Depends on the time of day that I finish the book. If it's early, and I have another book on standby, I'll jump straight into the next one (time waits for no-one!). If the ending has packed a powerful punch, I might ponder it for a minute or two, but generally I don't give it much thought until a few days later when I sit down to write the review.

(From 27 March 2008): While acknowledging that we can’t judge books by their covers, how much does the design of a book affect your reading enjoyment? Hardcover vs. softcover? Trade paperback vs. mass market paperback? Font? Illustrations?
It doesn't affect my reading enjoyment at all. Sure, I may prefer certain editions of books over others, but ultimately it doesn't affect the way I read so I don't pay very close attention to the way the book looks.

I prefer softcovers, but only because they're easier to handle and carry around. Judging by my bookshelves, I prefer mass market paperbacks to trade paperbacks - I guess they're smaller and easier to store (also cheaper). Font doesn't bother me, so long as it's readable. Not sure if illustrations refer to those internally or externally, but I like 'em either way.

So there are my two thrilling answers to a couple of BTTs. I hope I haven't bored you to death (because I'm just about asleep at my keyboard).

Wednesday, April 2, 2008

What Will Life be Like in the Year 2008?

I found an interesting blog containing scans of an article written by James R Berry in 1968 for Mechanix Illustrated. It contains his predictions for 40 years into the future, which would make it...right about now (funk soul brother). Check it out (now):

40 Years in the Future

Some predictions are eerily true (GPS, internet) while others are a bit off the mark. I love the accompanying illustrations. Very Jetsons-esque. Man, I love that cartoon! I have the first season on DVD but I really want that episode that does a take on Dickens' A Christmas Carol. When, oh when, are we going to be able to fly to work?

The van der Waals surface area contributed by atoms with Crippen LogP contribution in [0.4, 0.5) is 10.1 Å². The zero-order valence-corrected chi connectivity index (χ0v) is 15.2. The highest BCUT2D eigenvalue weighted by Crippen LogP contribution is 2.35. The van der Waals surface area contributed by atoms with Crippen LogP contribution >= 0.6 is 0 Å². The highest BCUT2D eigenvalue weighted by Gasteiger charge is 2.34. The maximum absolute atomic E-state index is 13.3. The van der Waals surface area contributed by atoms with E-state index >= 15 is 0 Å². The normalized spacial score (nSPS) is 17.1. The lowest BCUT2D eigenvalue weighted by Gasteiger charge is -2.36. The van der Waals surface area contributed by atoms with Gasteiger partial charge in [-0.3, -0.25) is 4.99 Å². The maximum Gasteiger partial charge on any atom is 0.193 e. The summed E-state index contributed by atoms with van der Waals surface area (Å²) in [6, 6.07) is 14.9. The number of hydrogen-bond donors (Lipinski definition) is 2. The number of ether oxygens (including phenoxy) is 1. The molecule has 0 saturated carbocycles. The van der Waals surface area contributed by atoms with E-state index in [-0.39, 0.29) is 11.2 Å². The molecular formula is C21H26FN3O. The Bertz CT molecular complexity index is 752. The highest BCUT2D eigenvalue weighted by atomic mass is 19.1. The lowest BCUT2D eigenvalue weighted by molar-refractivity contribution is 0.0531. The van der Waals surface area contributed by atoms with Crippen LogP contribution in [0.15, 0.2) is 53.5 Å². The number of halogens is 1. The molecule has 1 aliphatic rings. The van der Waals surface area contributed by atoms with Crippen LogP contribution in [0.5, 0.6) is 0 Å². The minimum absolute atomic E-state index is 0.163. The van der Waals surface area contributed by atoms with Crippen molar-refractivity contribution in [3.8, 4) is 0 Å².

The dome in the pic also reminds me a little of Arthur C Clarke's 1956 The City and the Stars, one of my fave sci-fi novels, in which the city of Diaspar is completely enclosed in a huge dome. As far as the residents know (not that they care or give it much thought), they are the only humans left on earth. A terrific read. I think it has dystopian elements to it as well - I'm not quite sure why it isn't on Wikipedia's giant list of dystopian literature. It's certainly more worthy of the title than some of the others they've got on there! That books is well overdue for another re-read.

Tuesday, April 1, 2008

A Wrinkle in Time by Madeleine L'Engle

Rating: 8/10

Published: 1962
Number of pages: 217

Started: 28 March 2008
Finished: 30 March 2008

Summary (taken from blurb):
Charles goes searching for his lost father through 'a wrinkle in time' with his sister Meg and friend Calvin. They find themselves on an evil planet, where all life is ruled by a huge, pulsating brain known as IT.

The story of their journey through a myriad of dangers is now established as one of the most compelling fantasy classics of our time.

A charming book and utterly enjoyable. As far as I was aware, this was the first time I'd read [i]A Wrinkle in Time[i] and yet I had a strange moment, as the children were first walking along the streets of Camazotz, when I realised that it was all sounding very familiar - I'd read this book before! It was such a strong feeling that I'm sure it must be true, in which case I'm glad I'd forgotten the plot as it gave me a chance to read and appreciate the story anew.

I loved all of the characters, particularly Charles Wallace. A lot of questions were left unanswered, but I hope that if and when I read the rest of the series these might be resolved. A very pleasant read.